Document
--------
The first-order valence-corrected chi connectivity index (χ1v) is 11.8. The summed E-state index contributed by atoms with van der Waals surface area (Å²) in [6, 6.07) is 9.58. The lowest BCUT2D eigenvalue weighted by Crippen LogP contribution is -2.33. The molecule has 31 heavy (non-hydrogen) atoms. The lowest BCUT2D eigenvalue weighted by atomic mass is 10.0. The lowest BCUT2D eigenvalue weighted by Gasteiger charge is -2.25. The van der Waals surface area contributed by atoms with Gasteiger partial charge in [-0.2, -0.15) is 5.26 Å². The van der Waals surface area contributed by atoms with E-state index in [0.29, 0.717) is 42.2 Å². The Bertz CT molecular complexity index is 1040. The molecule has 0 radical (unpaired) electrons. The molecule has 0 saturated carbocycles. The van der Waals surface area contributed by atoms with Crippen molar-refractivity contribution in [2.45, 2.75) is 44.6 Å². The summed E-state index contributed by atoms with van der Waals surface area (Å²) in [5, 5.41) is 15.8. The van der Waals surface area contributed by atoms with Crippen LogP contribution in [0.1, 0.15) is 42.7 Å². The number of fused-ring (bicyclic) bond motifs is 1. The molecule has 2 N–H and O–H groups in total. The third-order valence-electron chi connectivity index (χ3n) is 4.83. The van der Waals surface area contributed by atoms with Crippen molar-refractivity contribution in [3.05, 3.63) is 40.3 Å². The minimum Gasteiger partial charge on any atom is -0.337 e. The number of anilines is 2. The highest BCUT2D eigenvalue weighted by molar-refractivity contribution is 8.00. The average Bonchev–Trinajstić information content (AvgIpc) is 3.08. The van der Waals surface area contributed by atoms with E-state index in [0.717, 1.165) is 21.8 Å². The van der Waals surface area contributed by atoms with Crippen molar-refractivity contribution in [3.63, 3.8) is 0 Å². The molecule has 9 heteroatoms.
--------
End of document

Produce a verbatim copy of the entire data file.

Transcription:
The first-order valence-corrected chi connectivity index (χ1v) is 11.8. The summed E-state index contributed by atoms with van der Waals surface area (Å²) in [6, 6.07) is 9.58. The lowest BCUT2D eigenvalue weighted by Crippen LogP contribution is -2.33. The molecule has 31 heavy (non-hydrogen) atoms. The lowest BCUT2D eigenvalue weighted by atomic mass is 10.0. The lowest BCUT2D eigenvalue weighted by Gasteiger charge is -2.25. The van der Waals surface area contributed by atoms with Gasteiger partial charge in [-0.2, -0.15) is 5.26 Å². The van der Waals surface area contributed by atoms with E-state index in [0.29, 0.717) is 42.2 Å². The Bertz CT molecular complexity index is 1040. The molecule has 0 radical (unpaired) electrons. The molecule has 0 saturated carbocycles. The van der Waals surface area contributed by atoms with Crippen molar-refractivity contribution in [2.45, 2.75) is 44.6 Å². The summed E-state index contributed by atoms with van der Waals surface area (Å²) in [5, 5.41) is 15.8. The van der Waals surface area contributed by atoms with Crippen LogP contribution in [0.1, 0.15) is 42.7 Å². The number of fused-ring (bicyclic) bond motifs is 1. The molecule has 2 N–H and O–H groups in total. The third-order valence-electron chi connectivity index (χ3n) is 4.83. The van der Waals surface area contributed by atoms with Crippen molar-refractivity contribution in [3.05, 3.63) is 40.3 Å². The minimum Gasteiger partial charge on any atom is -0.337 e. The number of anilines is 2. The highest BCUT2D eigenvalue weighted by molar-refractivity contribution is 8.00. The average Bonchev–Trinajstić information content (AvgIpc) is 3.08. The van der Waals surface area contributed by atoms with E-state index in [0.717, 1.165) is 21.8 Å². The van der Waals surface area contributed by atoms with Crippen molar-refractivity contribution in [3.63, 3.8) is 0 Å². The molecule has 9 heteroatoms.